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The advertisements for heart-shaped candies, sentimental gifts, bouquets of red roses, and fancy date nights have already started to flood our emails and social media accounts. This can only mean one thing — Valentine’s Day is almost here.
If you’re in a happy romantic relationship, this can be an exciting day to look forward to. But, if you’re a widow, divorced, or single, this day reminds you that you don’t have that special someone. Many people refer to these feelings of loneliness and sadness on this holiday as “Valentine’s Day depression.”
As a single woman, I found myself dreading this holiday until I started to make plans that will make the day more fun for me. So, for those of you who haven’t found, or no longer have, your life partner, here are seven ways to avoid Valentine’s Day depression.
1. Remind Yourself of the Love That You Do Have In Your Life
(a) The love of God towards the identity of God. Christ has said God is Love. (b) The love of God for His children—for His servants. (c) The love of man for God and (d) the love of man for man. These four kinds of love originate from God. These are rays from the Sun of Reality; these are the Breathings of the Holy Spirit; these are the Signs of the Reality.
It’s important to keep in mind that romantic love is only one form of one type of love that people can experience. We still have the love of our family, friends, and God — who created us out of love. Baha’u’llah, the prophet and founder of the Baha’i Faith, revealed the following words from God:
I loved thy creation, hence I created thee. Wherefore, do thou love Me, that I may name thy name and fill thy soul with the spirit of life.
And isn’t this the greatest and most powerful love of all?
2. Surround Yourself With People Who Make You Happy
There are so many people in our lives that we have to be grateful for. So, instead of spending time alone and feeling sorry for yourself, plan a fun outing with loved ones.
When you surround yourself with positive and uplifting people, you naturally become more upbeat yourself.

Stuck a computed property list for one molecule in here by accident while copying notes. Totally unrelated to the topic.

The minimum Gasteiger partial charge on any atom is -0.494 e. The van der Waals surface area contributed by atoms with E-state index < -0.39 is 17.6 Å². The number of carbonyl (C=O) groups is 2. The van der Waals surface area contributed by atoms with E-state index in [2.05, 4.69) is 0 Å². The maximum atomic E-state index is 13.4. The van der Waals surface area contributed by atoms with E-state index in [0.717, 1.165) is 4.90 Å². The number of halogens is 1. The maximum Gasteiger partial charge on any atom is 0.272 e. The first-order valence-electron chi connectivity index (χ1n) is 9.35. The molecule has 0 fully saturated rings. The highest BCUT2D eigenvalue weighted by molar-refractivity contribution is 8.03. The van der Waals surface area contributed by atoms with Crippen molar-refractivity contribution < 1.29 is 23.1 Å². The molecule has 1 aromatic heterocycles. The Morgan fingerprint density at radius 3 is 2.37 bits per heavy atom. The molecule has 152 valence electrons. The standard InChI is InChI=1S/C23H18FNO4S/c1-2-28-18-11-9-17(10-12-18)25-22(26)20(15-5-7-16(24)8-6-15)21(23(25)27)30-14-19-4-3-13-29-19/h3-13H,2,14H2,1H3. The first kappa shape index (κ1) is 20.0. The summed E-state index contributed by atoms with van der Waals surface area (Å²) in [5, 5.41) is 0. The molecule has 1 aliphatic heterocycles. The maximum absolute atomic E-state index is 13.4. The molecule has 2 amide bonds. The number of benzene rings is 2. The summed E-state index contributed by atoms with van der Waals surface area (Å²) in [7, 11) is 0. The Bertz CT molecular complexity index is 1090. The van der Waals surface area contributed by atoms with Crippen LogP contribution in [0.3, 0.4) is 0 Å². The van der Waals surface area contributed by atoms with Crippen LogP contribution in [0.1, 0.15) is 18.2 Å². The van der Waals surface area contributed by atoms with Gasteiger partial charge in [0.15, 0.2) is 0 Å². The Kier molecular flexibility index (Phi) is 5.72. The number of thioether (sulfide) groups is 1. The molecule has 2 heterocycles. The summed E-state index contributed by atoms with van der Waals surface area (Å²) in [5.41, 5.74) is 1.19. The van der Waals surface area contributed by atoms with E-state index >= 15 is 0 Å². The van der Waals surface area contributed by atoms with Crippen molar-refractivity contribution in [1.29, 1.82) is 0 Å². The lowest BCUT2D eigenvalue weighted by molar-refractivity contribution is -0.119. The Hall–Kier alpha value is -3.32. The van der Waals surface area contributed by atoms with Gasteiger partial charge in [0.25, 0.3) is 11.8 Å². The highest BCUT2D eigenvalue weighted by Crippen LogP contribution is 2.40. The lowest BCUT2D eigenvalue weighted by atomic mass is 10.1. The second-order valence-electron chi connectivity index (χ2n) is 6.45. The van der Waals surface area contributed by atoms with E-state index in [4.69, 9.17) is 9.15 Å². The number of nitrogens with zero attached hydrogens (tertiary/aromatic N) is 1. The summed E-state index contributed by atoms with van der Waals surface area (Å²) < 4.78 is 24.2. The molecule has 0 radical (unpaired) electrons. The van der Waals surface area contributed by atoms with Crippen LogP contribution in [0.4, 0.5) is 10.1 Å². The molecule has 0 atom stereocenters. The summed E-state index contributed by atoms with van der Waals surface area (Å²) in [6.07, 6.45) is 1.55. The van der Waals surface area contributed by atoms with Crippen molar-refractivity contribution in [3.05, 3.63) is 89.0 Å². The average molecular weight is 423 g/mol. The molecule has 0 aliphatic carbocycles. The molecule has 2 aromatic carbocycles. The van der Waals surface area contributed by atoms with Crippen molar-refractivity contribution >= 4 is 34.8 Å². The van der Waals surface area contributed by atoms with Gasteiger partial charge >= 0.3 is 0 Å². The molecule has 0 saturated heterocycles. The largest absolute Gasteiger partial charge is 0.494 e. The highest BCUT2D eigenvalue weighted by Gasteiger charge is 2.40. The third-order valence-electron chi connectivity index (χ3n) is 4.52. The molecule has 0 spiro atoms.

The Baha’i writings say that just like “diseases in the world of bodies are extremely contagious, so, in the same way, qualities of spirit and heart are extremely contagious.”
3. Practice Self-Care and Self-Love
You don’t have to wait for someone to buy you those roses, chocolates, or jewelry. If those gifts and trinkets make you happy, buy them for yourself. Use this day to show yourself some love.
Often people crave the feeling of attachment and affection as opposed to the relationship itself. Oxytocin, for example, is the neurochemical that produces the feeling of bonding and feeling safe with others. We can feel a surge of this happy chemical by just getting a massage or receiving a good hug.
4. Spread Loving-Kindness to People Who Feel Lonelier Than You
The more we make others happy the greater will be our own happiness and the deeper our sense of having served humanity.
Perhaps you may want to volunteer at a homeless shelter or nursing home and uplift people who feel lonelier than you do.
5. Do Something That You Love
Set aside some time to have some fun. For example, you may want to watch funny movies or host a game night with friends. We all have activities that we love to do.
Arts, crafts and sciences uplift the world of being, and are conducive to its exaltation.
6. Remind Yourself of the Benefits of Being Single
Parenting is hard work. Parenthood is one of the most rewarding jobs, but also one of the most exhausting ones. They never get a day off.
So, if you are feeling sad or worried that you haven’t married and had kids yet, remind yourself of the independence and free time you have as a single person. Once you have kids, your responsibilities and priorities will change dramatically. So, take advantage of the autonomy you have over your life now.
7. Make a Plan to Achieve Your Goals
If Valentine’s Day reminds you that you want to find your true love, then you may want to start praying that you will attract this person into your life.
Baha’is believe that praying is a five-step process that involves arriving at a decision during a period of contemplation, having “determination to carry the decision through,” having faith and confidence that the “right thing will come to your need,” and acting as though your prayers have already been answered.
If you’re feeling depressed on Valentine’s Day, you’re not acting like your prayers have been answered. As Ruth Moffett, a Baha’i author, wrote after hearing Shoghi Effendi speak about prayer, “Greater than the prayer is the spirit in which it is uttered, and greater than the way it is uttered is the spirit in which it is carried out.”
I hope this article uplifts all of you single ladies and gentlemen. Let’s make this a joyful and productive Valentine’s Day!